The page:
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18.3: Nitrogen Excretion and the Urea Cycle

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    Search Fundamentals of Biochemistry

    The Urea Cycle

    Now we are in a position to see what happens to excess NH3/NH4+ that accumulates in the liver mitochondria. The ammonia that is formed in the liver through oxidative deamination by glutamate dehydrogenase, ends up in urea. Alternatively, it could be added to glutamic acid to form glutamine which can head to the kidney where, after sequential reactions by glutaminase (a deamidation reaction) and glutamate dehydrogenase, it forms ammonia for direct excretion in the urine. If your diet is high in proteins and hence amino acids, since they can't be stored as proteins per se, they are metabolized for energy and the metabolic products can be converted to fat or carbohydrate. That leaves excess nitrogen which ends up mostly as urea for excretion.

    Urea is a very water soluble, nontoxic molecule that biochemists use in the lab to chemically denature protein (at concentrations of 3-6 M). Clinical blood urea concentrations are expressed as Blood Urea Nitrogen (BUN) which range from 7 to 20 mg/dL N, which is equivalent to 2.5 to 7.1 mM urea. Serum levels depend predominately on the balance between urea synthesis in the liver and its elimination by the kidney. Normal cellular urea concentrations should be similar.

    Urea is produced by a pathway called the urea cycle, as shown in Figure \(\PageIndex{1}\).


    Figure \(\PageIndex{1}\): The Urea Cycle

    The enzyme names are:

    • CPS1: carbamoyl phosphate synthase I
    • OTC: ornithine transcarbamoylase
    • ASS1: arginosuccinate synthase 1
    • ASL: arginosuccinase lysase (aka arginosuccinase)
    • ARG1: arginase

    It is color-coded to designate the sources of the C and N atoms. One N comes from ammonia (or indirectly from the amido N of glutamine), while the C atom comes from carbonate. The other comes from the amine of aspartate. Note that 3 ATPs are used to power the cycle. Also note the guanidino group of arginine (NH(NH2+)NH2) is the immediate donor of the 2 N atoms in the step that produces urea. Knowing that one amino acid was the immediate donor of the N atoms in urea, you would easily predict that.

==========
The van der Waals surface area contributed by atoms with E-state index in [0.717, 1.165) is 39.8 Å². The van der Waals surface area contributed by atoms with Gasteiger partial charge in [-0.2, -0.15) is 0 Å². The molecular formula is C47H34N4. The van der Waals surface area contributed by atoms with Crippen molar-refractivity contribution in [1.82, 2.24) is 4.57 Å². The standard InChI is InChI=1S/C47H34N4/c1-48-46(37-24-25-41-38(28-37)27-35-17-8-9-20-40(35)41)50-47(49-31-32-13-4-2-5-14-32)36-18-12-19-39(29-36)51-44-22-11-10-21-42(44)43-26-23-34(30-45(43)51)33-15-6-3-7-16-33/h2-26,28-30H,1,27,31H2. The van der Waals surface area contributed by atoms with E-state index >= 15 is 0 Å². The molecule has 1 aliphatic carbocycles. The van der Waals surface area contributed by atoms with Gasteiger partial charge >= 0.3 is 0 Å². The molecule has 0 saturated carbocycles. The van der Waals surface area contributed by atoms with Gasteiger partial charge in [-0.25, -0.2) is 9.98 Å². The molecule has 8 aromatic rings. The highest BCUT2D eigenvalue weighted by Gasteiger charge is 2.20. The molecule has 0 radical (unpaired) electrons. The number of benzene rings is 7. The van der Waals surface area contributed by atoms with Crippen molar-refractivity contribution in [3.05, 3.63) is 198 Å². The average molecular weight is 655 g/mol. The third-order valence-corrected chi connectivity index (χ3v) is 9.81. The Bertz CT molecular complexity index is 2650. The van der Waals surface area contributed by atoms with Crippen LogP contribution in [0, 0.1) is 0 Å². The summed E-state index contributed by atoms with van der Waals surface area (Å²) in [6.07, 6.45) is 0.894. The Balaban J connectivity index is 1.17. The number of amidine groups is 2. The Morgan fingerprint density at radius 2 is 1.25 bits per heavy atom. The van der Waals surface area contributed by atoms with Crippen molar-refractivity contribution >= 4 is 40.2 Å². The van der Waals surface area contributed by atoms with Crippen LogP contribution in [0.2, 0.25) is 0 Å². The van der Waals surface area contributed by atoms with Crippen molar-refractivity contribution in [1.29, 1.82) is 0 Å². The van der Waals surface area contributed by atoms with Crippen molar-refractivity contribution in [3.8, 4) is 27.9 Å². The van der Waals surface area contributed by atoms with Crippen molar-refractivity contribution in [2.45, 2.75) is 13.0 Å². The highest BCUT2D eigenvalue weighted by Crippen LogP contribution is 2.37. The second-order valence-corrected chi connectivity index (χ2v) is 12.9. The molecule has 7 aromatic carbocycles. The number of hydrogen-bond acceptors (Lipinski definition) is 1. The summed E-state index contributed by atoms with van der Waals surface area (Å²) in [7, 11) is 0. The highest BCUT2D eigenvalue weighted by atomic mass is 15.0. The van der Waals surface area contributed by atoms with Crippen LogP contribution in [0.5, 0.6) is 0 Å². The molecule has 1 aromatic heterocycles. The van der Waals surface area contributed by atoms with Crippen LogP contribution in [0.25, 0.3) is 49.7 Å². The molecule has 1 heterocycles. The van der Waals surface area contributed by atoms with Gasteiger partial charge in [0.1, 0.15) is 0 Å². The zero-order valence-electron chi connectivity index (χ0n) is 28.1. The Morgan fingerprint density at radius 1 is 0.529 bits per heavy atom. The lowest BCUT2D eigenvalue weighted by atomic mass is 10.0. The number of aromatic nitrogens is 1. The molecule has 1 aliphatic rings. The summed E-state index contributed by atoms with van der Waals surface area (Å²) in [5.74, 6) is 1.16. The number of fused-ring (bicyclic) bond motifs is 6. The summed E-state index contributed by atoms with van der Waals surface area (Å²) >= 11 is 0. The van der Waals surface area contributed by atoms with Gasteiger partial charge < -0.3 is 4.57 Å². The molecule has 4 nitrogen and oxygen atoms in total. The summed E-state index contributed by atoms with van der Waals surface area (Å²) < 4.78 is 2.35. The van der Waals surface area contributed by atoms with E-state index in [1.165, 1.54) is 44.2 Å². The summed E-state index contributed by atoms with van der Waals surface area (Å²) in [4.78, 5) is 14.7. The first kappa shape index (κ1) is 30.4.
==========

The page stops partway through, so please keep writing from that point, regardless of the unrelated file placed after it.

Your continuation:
Now, let's look at some of the steps, starting with the ones that are powered by ATP, which are also the ones where nitrogen is incorporated into the precursors of urea.

    Carbamoyl phosphate synthase I (CPS I)

    This enzyme catalyzes the first "committed" path of the pathway and makes the reactant that enters the cycle, carbamoyl phosphate. It requires a specific cofactor, N-acetyl-glutamate (NAG), produced by the acetylation of glutamate by acetyl-CoA using an enzyme NAG synthase which is activated by arginine. The reaction is not part of the cycle but provides the input for it.

    A cytosolic version of this enzyme, CPS II, is used to synthesize arginine and pyrimidine nucleotides using glutamine as a donor of NH4+which reacts with carboxyphosphate to produce carbamoyl phosphate. It is not regulated by NAG.

    CPS I provides a way to form a (C=O)NH2 unit for urea by condensing bicarbonate and ammonia to form a carbamate, which contains a high energy "motif" with respect to its hydrolysis product. (Note: this does not imply that the broken bond is high energy, a misnomer found in many books.) Hence the reaction is powered by 2 ATPs as an energy source. Urea is a molecule that "carries" both NH3/NH4+ and also carbonate.

    A reaction mechanism for carbamoyl phosphate synthase is shown in Figure \(\PageIndex{2}\).


    Figure \(\PageIndex{2}\): Reaction mechanism for carbamoyl phosphate synthase

    The two high-energy motif molecules (again with respect to their hydrolysis products) are protected from nonspecific hydrolysis as the mixed anhydride pass along a sequestered tunnel to a more distal phosphorylation site in the multimeric enzyme.